Of course everyone is free to interpret any given work however they wish, but how you choose to interpret it may not necassarily be interesting for the audience to hear, and when you're performing you can't just ignore the audience's feelings. You've got to make them enjoy the music too. Bach is boring when played with flat dynamics and with little or no expression.


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PostPosted: Sun Sep 24, 2006 7:46 pm 
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The question is, what exactly did cantabile mean back then. The art song had not yet been invented, and opera (to which we know Bach was not attracted) was only beginning to make an impact. So I am not sure Bach would necessarily mean the same as did Chopin when he used the word. Will we ever know for sure ? I guess not. Perhaps he just meant 'fluency' or something like that - I can imagine a lot of keyboard players were not exactly fluent these days and Bach felt it as his task to improve that level.

There is a certain point in applying dynamics and experssion in Bach even if that was not possible on the instruments of his time. We have that freedom, and Bach's music can take it all. But whether the music needs it, or even sounds "boring" without it, I find highly debatable. Though I must admit to preferring Bach on a piano over a harpsichord any time.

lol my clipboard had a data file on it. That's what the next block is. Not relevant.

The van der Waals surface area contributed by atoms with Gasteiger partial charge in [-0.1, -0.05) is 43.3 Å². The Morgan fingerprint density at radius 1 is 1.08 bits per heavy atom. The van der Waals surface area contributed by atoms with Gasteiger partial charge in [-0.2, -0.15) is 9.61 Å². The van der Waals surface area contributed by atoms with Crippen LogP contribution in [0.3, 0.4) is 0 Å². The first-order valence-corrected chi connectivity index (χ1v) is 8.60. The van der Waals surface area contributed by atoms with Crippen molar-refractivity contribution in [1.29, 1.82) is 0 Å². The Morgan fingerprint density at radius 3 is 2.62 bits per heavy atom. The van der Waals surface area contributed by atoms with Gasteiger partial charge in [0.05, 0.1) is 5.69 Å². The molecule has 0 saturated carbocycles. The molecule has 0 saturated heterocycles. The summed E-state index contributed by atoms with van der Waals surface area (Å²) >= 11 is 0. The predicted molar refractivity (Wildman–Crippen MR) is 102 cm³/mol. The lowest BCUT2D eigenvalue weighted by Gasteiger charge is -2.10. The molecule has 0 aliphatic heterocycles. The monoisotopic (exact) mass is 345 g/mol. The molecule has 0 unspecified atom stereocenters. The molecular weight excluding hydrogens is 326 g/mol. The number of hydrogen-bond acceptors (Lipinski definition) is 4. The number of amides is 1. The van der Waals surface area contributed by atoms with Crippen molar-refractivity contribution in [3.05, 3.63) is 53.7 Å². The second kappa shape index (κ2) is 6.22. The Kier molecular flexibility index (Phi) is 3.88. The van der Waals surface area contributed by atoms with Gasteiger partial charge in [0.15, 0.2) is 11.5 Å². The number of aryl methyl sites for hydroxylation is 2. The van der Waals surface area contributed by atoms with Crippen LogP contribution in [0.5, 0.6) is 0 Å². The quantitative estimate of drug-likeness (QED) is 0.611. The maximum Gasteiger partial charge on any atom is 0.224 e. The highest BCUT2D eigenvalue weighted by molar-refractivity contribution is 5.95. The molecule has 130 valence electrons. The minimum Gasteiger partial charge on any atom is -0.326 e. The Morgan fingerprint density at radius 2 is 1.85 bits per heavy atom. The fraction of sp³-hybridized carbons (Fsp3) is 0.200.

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PostPosted: Mon Sep 25, 2006 10:51 am 
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Quote:
The question is, what exactly did cantabile mean back then. The art song had not yet been invented, and opera (to which we know Bach was not attracted) was only beginning to make an impact. So I am not sure Bach would necessarily mean the same as did Chopin when he used the word. Will we ever know for sure ? I guess not. Perhaps he just meant 'fluency' or something like that - I can imagine a lot of keyboard players were not exactly fluent these days and Bach felt it as his task to improve that level.


Good question, to ask what cantabile meant to Bach. If Bach meant fluency instead cantabile he would wrote it, I think. I guess he knew what he wrote. It is true that he did not like operas but does than mean that he disliked singing in general? No, I don't believe, and he has written lots for voice.